Come the infrastructure revolution… Sunak promises UK-wide commitment to levelling up

The Chancellor promised an “infrastructure revolution” in his Autumn Budget speech, promising to spend £21bn on roads, £46bn on railways and £5.7bn London-style travel settlement plans for Liverpool, Greater Manchester, the West Midlands and South Yorkshire.

Greater Manchester will receive £1.07bn of City Region Sustainable Transport Settlements, while £710m will go to the Liverpool City Region over five years to transform local transport networks, for schemes such as next generation Metrolink tram-train vehicles, and battery power for rolling stock to expand the Merseyrail network.

More than £249m has been allocated for North West local roads maintenance funding between 2022-23 and 2024-25, and in excess of £50m for smaller transport improvement priorities through the Integrated Transport Block, to local authorities in the North West not receiving City region settlements.

There will be a £14.7m investment through the Transforming Cities Fund to regenerate the Friargate North and Ringway area in Preston, and allocation of a share of £70m Zero Emission Bus Regional Areas (ZEBRA) funding to Warrington to transition an entire bus fleet, of around 120 buses, to zero emission.

In addition, £2.6bn has been announced for local road upgrades over this Parliament including the A595 Grizebeck Bypass in Cumbria, and £24bn for strategic roads investment, including the A66 Northern TransPennine and improvements to the M60 Simister Island.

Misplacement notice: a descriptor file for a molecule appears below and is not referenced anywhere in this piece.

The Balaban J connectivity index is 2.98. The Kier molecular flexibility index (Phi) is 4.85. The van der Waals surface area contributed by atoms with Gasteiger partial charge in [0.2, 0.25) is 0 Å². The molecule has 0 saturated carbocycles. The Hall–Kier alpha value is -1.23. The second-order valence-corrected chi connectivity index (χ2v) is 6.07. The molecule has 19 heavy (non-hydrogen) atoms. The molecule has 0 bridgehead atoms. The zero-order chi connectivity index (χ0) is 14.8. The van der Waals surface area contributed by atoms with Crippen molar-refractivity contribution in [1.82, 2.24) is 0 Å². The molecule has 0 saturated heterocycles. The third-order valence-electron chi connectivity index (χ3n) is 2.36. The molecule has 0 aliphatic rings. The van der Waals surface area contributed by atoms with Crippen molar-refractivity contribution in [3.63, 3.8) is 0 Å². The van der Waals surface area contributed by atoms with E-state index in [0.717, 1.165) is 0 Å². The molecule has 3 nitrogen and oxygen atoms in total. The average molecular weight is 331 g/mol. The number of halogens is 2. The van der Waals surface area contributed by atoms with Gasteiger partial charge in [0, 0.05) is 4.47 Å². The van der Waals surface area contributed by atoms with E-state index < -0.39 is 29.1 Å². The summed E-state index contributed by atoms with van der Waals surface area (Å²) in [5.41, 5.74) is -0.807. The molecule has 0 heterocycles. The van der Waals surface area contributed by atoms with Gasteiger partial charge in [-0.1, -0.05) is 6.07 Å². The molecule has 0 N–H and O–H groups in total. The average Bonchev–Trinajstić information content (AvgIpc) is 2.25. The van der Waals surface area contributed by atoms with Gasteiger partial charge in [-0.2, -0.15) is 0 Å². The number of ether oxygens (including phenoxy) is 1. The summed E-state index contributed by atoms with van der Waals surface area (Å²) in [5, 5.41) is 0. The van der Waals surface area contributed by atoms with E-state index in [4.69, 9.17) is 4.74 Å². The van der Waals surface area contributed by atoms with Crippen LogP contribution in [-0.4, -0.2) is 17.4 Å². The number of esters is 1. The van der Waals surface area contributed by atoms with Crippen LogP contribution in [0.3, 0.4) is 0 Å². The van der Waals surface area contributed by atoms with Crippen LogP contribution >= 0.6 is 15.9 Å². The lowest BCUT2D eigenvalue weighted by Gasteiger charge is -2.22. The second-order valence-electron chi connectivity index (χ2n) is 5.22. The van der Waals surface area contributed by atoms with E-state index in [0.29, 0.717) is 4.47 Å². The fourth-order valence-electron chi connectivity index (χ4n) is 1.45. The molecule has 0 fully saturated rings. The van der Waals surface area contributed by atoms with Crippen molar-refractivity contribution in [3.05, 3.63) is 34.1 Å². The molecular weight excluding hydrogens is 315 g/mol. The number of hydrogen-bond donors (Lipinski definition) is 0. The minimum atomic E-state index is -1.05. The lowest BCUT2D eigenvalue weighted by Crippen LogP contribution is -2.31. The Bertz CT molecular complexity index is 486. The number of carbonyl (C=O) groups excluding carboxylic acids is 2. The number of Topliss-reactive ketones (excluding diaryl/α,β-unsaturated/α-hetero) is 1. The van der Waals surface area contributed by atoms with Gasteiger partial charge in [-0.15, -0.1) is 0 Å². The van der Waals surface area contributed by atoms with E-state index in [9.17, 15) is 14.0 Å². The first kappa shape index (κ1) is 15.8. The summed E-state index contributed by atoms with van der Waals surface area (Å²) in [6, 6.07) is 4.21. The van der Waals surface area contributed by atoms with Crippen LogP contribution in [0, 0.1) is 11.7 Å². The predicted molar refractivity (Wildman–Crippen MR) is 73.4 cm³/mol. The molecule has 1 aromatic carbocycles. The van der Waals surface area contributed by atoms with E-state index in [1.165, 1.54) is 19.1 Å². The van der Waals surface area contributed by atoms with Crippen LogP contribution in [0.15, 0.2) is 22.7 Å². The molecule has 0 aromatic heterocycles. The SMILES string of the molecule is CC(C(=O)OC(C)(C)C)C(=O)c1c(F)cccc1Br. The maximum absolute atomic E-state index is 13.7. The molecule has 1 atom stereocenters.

He also promised £6.5bn on road upgrades, and £5bn for cycling and walking routes.

Chris Oglesby, chief executive of property developer Bruntwood, said: “The £6.9bn pot for regional transport infrastructure is mostly a collection of existing announcements reheated for today – just £1.5bn of it is new money. But we welcome the certainty this five year funding will give to regional cities.

“We know that levelling up is bigger than transport investment, but you could be forgiven for thinking the Government sees it that way. In this light, such a meagre new sum is disappointing for its self-acclaimed ‘defining mission’.

“Worryingly, another Budget has passed with no mention of funding to support Northern Powerhouse Rail nor the Eastern leg of HS2. These two transformational projects would turbo-charge economic growth in the North and Midlands.

“Alongside our local transport networks we need to see investment in intercity links – connecting Liverpool, Manchester, Leeds, Bradford, Sheffield and Newcastle; the original agglomeration thesis that drove the whole Northern Powerhouse project. This combination is what will unlock the next generation of growth in the North and rebalance the economy.”

He added: “Not investing in an underground station at Manchester Piccadilly is a mistake we will come to regret and see as a major strategic error. Without this piece of the rail-jigsaw the opportunity to properly connect Manchester, Leeds and Liverpool – attracting investment and creating jobs – will never be fully realised.”

The announcement was part of a £1.7bn infrastructure commitment to levelling up that would, Rishi Sunak said, “benefit whole UK.”

He outlined investment in the Tate Liverpool and York Railways Museum, as well as cash for over 800 museums and libraries and a new Beatles attraction on Liverpool waterfront.

Sunak added: We have made the decision on whether to retrench or invest – and we are investing in a plan for growth that builds a stronger economy for the future.”

The Chancellor also announced changes to air passenger duty, saying that flights between airports in UK from April 2023 will subject to lower rate of air passenger duty, meaning that 9 million people see their duty cut by half. This would be a boost to regional airports, said Sunak, adding: “Airports are major regional employers, and that’s why we’re extend support for airports for a further six months.”

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